• The Cape York Aboriginal Australian Academy at Aurukun is founded around the controversial Direct Instruction teaching method. (AAP)Source: AAP
The Chair of the Cape York Partnership, Danny Gilbert, has blasted sections of the media for carrying out "personal attacks based on other agendas", after a Queensland Audit Office report revealed hundreds of thousands of dollars had been overpaid to Aurukun State School.
Robert Burton-Bradley

20 Feb 2017 - 4:57 PM  UPDATED 21 Feb 2017 - 11:02 AM

The Chair of the Cape York Partnership has criticised sections of the media for publishing "misleading headlines", after a Queensland Audit Office report last week revealed hundreds of thousands of dollars had been overpaid to a Cape York school it helped run using controversial teaching methods.

The report examined the arrangements at Aurukun State School, which has been the scene of student violence and high staff turnover, along with Hope Vale and Coen State schools, and found that Aurukun enrolments were overstated by 116 places between 2010-2016, which resulted in $815,00 in extra funding.

In a statement released overnight, the Chair of the Cape York partnership, Danny Gilbert, slammed some media outlets reporting on the audit’s findings.

"Contrary to several misleading media headlines, the Queensland Audit Office (QAO) report into the partnership between GGSA and DET released on Thursday clearly articulated the Department of Education and Training’s failure to properly manage the Aurukun school, in particular its finances and enrolments."

"Despite the facts in the QAO report, some media reports continued to erroneously blame enrolment discrepancies on the organisation Noel Pearson co-chairs, Good to Great Schools Australia."

The Aurukun school was being run until November 2016 in an arrangement between the Cape York Partnership, the Queensland Department of Education and Training, and Noel Pearson's Good to Great Schools Australia organisation.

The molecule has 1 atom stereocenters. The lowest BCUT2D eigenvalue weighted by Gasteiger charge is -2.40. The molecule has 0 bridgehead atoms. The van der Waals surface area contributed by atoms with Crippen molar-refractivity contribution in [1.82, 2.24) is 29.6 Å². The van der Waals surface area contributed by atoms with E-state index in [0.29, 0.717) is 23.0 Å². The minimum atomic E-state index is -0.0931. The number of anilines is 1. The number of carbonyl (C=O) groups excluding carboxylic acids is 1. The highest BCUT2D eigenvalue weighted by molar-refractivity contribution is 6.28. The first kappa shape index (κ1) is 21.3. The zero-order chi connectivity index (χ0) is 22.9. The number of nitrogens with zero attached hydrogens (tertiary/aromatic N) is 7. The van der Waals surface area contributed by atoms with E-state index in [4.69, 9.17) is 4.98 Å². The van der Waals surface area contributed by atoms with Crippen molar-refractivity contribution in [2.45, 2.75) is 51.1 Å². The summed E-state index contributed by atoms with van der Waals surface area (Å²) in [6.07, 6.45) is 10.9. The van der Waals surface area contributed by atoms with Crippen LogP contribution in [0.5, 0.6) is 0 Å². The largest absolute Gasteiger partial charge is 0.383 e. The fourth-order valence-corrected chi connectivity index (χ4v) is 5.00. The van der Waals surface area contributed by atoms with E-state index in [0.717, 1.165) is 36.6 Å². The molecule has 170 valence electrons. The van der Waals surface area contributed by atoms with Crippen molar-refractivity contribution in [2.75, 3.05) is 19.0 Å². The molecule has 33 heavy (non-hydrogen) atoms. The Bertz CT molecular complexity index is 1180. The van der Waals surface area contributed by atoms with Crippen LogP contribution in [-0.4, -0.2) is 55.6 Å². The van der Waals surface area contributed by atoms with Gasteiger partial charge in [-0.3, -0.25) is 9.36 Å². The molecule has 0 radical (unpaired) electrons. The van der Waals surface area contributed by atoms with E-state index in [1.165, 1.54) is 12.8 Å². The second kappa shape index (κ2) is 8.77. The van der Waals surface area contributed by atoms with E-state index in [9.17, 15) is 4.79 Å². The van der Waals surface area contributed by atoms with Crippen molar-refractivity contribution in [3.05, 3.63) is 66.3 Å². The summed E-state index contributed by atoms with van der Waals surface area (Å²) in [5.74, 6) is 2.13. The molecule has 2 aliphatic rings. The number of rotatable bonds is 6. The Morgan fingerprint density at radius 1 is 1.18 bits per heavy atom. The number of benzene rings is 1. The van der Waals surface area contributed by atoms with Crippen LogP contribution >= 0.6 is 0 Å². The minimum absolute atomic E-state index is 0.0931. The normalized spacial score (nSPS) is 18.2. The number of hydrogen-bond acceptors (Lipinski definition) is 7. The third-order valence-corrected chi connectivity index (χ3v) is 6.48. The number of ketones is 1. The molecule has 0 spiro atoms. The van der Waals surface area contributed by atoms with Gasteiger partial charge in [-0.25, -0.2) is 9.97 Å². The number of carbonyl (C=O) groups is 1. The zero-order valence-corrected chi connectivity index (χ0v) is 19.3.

The Queensland Audit Office report found: "no evidence of financial impropriety in the administration of the funding between DET and CYP/GGSA. For this arrangement, we identified poor financial stewardship by DET, breakdowns in its internal controls, and routine non-compliance by its staff with departmental policy and procedures for enrolments."

"The overstatement of effective enrolments was due to poor record-keeping by school staff, who did not understand and comply with DET's enrolment and attendance guidelines and policies."

Writing in the Australian Newspaper yesterday, Mr Pearson, who is a director of the Cape York partnership and a co-chair of GGSA, also accused a number of media outlets of wrongly implying GGSA and CYP were to blame for the enrolment overfunding.

"The report makes clear enrolments are solely the department’s responsibility. GGSA has no involvement in the administration of Academy schools, including enrolment. We provide teaching and learning programs," wrote Mr Pearson. 

"That did not stop crazy press banners in some media outlets."

The Queensland DET told NITV it was already working to implement the suggested changes made by the audit report, and emphasised that there were no findings of intentional manipulation of enrolment figures.

"DET fully accepts the three recommendations made in the QAO report and has already commenced implementation," a spokeswoman said in a statement.

"The Queensland Audit Office (QAO) report found that there was no deliberate manipulation of school enrolment numbers and no evidence of financial impropriety in administration of funding between the Department of Education and Training (DET) and Good to Great Schools Australia (GGSA)."